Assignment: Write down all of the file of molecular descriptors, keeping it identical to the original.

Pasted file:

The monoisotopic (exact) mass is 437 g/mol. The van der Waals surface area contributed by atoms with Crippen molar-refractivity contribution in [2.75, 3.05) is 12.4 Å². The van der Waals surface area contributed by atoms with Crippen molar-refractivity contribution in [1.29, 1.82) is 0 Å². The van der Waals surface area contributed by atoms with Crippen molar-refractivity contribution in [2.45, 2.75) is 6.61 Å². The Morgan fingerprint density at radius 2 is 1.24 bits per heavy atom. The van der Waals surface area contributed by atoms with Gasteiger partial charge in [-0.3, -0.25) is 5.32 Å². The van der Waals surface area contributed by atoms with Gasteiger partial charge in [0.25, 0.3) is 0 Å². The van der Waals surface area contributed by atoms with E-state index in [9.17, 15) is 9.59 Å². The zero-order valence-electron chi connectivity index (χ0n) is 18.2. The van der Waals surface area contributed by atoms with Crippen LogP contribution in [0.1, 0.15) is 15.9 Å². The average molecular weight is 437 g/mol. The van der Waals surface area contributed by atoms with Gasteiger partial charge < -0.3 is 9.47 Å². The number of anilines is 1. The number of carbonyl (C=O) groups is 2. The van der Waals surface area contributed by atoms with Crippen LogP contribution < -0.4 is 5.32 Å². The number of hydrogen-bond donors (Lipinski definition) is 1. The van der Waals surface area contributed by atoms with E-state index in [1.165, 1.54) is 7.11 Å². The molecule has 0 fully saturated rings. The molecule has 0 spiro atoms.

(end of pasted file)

The monoisotopic (exact) mass is 437 g/mol. The van der Waals surface area contributed by atoms with Crippen molar-refractivity contribution in [2.75, 3.05) is 12.4 Å². The van der Waals surface area contributed by atoms with Crippen molar-refractivity contribution in [1.29, 1.82) is 0 Å². The van der Waals surface area contributed by atoms with Crippen molar-refractivity contribution in [2.45, 2.75) is 6.61 Å². The Morgan fingerprint density at radius 2 is 1.24 bits per heavy atom. The van der Waals surface area contributed by atoms with Gasteiger partial charge in [-0.3, -0.25) is 5.32 Å². The van der Waals surface area contributed by atoms with Gasteiger partial charge in [0.25, 0.3) is 0 Å². The van der Waals surface area contributed by atoms with E-state index in [9.17, 15) is 9.59 Å². The zero-order valence-electron chi connectivity index (χ0n) is 18.2. The van der Waals surface area contributed by atoms with Crippen LogP contribution in [0.1, 0.15) is 15.9 Å². The average molecular weight is 437 g/mol. The van der Waals surface area contributed by atoms with Gasteiger partial charge < -0.3 is 9.47 Å². The number of anilines is 1. The number of carbonyl (C=O) groups is 2. The van der Waals surface area contributed by atoms with Crippen LogP contribution < -0.4 is 5.32 Å². The number of hydrogen-bond donors (Lipinski definition) is 1. The van der Waals surface area contributed by atoms with E-state index in [1.165, 1.54) is 7.11 Å². The molecule has 0 fully saturated rings. The molecule has 0 spiro atoms.